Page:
Here, instead of showing Miranda as weak, Taymor gives her the ability to control the future of her mother’s empire, symbolizing hat even though women might seem harmless, they are in fact potent. In the play, Prospero is more focused on getting his revenge rather than being a father, and gives a lot of importance to Miranda’s virginity, a sign of her purity. This is clearly visible when Prospero tells Ferdinand, “If thou dost break her virgin-knot before, All sanctimonious ceremony” (Temp. 4. 1. 15-16) warning him not to break Miranda’s virginity before marriage. The idea of being a virgin before marriage was an important notion that was followed by the Shakespearean society.

Women who were not virgins before their marriage were considered to be impure and it was uncommon for them to get married. Furthermore, Prospero uses Miranda as a way of getting back to Milan by planning to get Miranda married to Ferdinand, using Miranda as an object to create an alliance between the King of Naples and himself. Rather than taking control of Miranda’s virginity like Prospero did in Shakespeare’s The Tempest, Prospera is aware of the feelings Miranda is going through as a youthful virgin and tries to be a protective and caring mother, showing the soft and caring side of women.

In the movie, Prospera is shown as a mother who makes multiple sacrifices in order to get what is best for her child, Miranda. All of Prospera’s actions lead to Miranda getting married to Ferdinand, the Prince of Naples. Which ultimately leads Prospera to give up her power and freedom, and return to Milan, where perhaps she once again needs to follow the rules of society, rather than make the rules herself. By transforming Prospero to Prospera, Taymor not only creates a strong motherdaughter bond but also changes the story from revenge to that of a “mother’s self-sacrificing love for her daughter. (Turner 695). Showing that Prospera does not allow her personal vendetta come in between her duties of a mother. Another major change made in this adaptation is the last scene, where in Shakespeare’s The Tempest, Prospero gives up his magic and asks the audience for their forgiveness and in Taymor’s movie The Tempest, Prospera breaks her magic wand, a symbol of her power and stands there in silence, signifying her loss of power and leadership.

The end scene makes the audience wonder whether Prospero, who neglected his duties as the Duke, deserved his dukedom back, compared to Prospera. When Prospera was a Duchess, she never allowed her love for her books interfere with her duties as a Duchess. The reason Prospera had to flee her country was because of Antonio, Prospera’s brother who in order to take the throne from Prospera, after her husband, the Duke died, falsely accused her of being a witch who used black magic.

Changing the back story of how Prospera was banished, Taymor not only justifies Propsera’s return back to Milan but also shows that it was easy for women to be blamed for being a witch and using witchcraft and black magic for destructive purposes, “especially a female who moved beyond the traditional sphere of her gender” (Turner 692) like Prospera, a well-educated woman, in a time when women were not given much importance.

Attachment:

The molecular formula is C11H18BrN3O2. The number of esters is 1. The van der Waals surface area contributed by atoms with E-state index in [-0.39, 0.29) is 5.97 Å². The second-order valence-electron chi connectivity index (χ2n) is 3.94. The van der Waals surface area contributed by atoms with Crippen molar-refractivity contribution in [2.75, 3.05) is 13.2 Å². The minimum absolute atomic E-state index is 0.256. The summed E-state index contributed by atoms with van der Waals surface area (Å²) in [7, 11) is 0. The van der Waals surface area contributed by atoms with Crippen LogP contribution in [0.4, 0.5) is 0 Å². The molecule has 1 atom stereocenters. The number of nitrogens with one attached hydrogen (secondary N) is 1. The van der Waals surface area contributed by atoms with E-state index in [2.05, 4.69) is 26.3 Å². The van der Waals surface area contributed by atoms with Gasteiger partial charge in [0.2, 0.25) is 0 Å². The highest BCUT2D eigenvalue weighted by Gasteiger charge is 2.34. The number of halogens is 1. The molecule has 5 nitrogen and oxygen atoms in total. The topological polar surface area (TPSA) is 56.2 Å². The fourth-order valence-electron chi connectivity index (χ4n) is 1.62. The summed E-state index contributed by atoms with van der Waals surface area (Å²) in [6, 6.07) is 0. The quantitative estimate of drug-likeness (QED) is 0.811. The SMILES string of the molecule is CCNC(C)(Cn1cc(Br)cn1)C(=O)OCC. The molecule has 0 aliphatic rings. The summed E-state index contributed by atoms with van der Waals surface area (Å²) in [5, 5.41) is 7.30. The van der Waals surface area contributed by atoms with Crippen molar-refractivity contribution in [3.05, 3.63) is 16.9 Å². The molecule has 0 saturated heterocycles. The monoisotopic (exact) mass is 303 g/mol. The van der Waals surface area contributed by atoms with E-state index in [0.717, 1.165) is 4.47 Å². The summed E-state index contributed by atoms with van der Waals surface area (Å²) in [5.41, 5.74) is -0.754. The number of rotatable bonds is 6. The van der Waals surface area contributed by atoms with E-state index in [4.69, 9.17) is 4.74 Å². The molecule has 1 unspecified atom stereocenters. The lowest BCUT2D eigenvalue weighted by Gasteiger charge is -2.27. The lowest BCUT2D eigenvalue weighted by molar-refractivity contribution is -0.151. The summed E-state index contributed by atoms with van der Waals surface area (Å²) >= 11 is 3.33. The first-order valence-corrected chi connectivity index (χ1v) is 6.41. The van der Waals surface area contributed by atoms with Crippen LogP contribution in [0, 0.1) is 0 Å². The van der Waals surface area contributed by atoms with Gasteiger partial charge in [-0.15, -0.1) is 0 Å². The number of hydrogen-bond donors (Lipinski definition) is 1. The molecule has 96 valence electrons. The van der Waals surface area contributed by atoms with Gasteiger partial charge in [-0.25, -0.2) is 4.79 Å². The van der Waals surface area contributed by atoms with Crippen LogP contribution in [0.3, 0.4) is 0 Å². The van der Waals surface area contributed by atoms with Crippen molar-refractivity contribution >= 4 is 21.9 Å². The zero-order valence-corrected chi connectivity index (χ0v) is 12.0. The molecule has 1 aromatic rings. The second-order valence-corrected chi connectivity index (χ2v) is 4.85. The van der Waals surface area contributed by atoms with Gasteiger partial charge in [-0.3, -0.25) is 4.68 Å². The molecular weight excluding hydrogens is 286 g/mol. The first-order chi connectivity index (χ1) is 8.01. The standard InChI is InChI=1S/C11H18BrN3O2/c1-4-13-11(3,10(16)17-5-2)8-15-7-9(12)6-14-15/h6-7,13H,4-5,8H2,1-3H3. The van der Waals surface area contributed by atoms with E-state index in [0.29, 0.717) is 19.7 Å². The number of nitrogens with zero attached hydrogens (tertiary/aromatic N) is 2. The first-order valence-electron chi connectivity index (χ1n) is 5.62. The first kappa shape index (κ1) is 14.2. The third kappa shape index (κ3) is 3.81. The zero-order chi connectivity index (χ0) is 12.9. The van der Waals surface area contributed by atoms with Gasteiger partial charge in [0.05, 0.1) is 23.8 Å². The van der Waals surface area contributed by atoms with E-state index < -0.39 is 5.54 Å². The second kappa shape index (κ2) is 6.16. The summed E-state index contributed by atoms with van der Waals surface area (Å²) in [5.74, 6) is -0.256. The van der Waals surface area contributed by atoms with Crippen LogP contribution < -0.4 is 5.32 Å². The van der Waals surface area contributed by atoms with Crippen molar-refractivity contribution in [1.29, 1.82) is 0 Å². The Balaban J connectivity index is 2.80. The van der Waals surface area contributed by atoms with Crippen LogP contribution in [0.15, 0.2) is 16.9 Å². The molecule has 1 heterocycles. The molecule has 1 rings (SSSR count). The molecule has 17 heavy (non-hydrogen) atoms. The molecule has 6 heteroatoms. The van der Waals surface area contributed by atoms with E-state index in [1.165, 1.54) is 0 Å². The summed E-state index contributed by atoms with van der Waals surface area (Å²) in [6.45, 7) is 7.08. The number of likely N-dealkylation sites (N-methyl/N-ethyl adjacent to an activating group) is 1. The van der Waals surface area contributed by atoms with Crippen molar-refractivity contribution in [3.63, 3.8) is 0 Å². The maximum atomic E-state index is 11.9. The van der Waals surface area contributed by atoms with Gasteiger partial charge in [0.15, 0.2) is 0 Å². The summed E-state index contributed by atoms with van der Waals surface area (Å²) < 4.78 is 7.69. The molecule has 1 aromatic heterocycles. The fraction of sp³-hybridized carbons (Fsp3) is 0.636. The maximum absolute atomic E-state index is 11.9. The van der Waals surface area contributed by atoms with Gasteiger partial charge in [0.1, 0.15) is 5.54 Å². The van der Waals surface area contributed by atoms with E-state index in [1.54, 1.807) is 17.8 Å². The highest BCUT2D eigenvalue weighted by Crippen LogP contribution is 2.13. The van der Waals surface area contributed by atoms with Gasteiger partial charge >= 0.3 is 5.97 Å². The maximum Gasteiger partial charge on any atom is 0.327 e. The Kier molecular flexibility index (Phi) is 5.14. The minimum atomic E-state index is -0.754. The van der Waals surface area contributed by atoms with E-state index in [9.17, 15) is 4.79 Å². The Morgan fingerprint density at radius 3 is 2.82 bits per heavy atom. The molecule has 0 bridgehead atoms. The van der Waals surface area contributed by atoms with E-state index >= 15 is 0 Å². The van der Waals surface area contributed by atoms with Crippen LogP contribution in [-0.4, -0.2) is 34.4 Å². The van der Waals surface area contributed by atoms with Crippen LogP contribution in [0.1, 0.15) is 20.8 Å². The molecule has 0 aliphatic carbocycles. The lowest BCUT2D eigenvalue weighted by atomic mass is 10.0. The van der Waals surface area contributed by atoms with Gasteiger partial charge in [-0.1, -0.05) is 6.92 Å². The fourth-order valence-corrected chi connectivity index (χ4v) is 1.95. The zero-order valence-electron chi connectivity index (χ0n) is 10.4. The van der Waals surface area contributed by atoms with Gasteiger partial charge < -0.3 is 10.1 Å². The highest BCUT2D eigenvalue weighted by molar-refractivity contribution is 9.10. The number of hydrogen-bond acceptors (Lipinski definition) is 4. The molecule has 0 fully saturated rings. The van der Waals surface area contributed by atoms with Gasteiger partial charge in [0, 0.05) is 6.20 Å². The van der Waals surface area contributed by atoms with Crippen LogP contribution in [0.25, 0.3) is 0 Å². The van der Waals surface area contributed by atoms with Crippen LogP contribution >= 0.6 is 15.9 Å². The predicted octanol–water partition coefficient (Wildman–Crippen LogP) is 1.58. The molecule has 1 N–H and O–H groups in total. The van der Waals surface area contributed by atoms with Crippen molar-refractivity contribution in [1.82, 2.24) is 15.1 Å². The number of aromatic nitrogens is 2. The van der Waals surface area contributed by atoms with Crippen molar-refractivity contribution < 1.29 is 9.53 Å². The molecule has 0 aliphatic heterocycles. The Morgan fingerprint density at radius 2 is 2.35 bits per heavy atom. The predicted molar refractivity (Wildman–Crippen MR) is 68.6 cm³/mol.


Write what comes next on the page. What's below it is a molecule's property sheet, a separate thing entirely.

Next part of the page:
Shakespeare’s The Tempest, Prospero is old but powerful both physically and due to his magic while Prospera is powerful due to her knowledge of spells. When the camera focuses on to Prospera’s face, her wrinkles and weak physical demeanor are visible. Furthermore, when she tries to manipulate the wind in order to create the tempest, she stands on top of the rocks sweating and panting, showing her physical weakness.

Despite being portrayed as old, Prospera controls Caliban, who is presented as masculine and strong, shedding light on the fact that despite being physically weaker than Caliban she is able to control him. By showing Prospera as weak yet capable of controlling a strong Caliban, Taymor tries to signify that women do not need to be physically as strong as men in order to be in power and a position of authority.

In the 21st century, women are independent and no longer in the background, dependent on their husbands. There is nothing that a man can do that a women cannot. Even though many still think that women are weaker than men, who can be represented by Caliban when he says Prospera belongs to the “weaker sex” (Kimo 5), there are plenty of successful women, like Julie Taymor who prove them wrong. Furthermore, these women are not only role models for younger generation girls and boys but also empower them.

Through her adaptation of “The Tempest”, Taymor tries to prove that women now face the same conflicts men face and are capable of the same, helping women all over the world achieve gender equality Both Shakespeare’s version and Taymor’s adaptation of The Tempest reflect issues that take place in the society at the time of when they were written or produced. During the 16th century, when Shakespeare wrote his play, the social construct of England was where men were higher on the social hierarchy and women were the subordinate ones who were supposed to look after the household, kids and please their husbands.

By reassigning Prospero’s gender, Taymor represents Prospera in a position of authority “commonly associated with female leaders in today’s world” (Turner 692). Furthermore, changing Prospero’s gender to Prospera, shifts the focus of the movie from revenge and forgiveness to feminism, sacrifice and women empowerment, reflecting on the changing social contribution of society from male dominated to one where there is equality between both male and females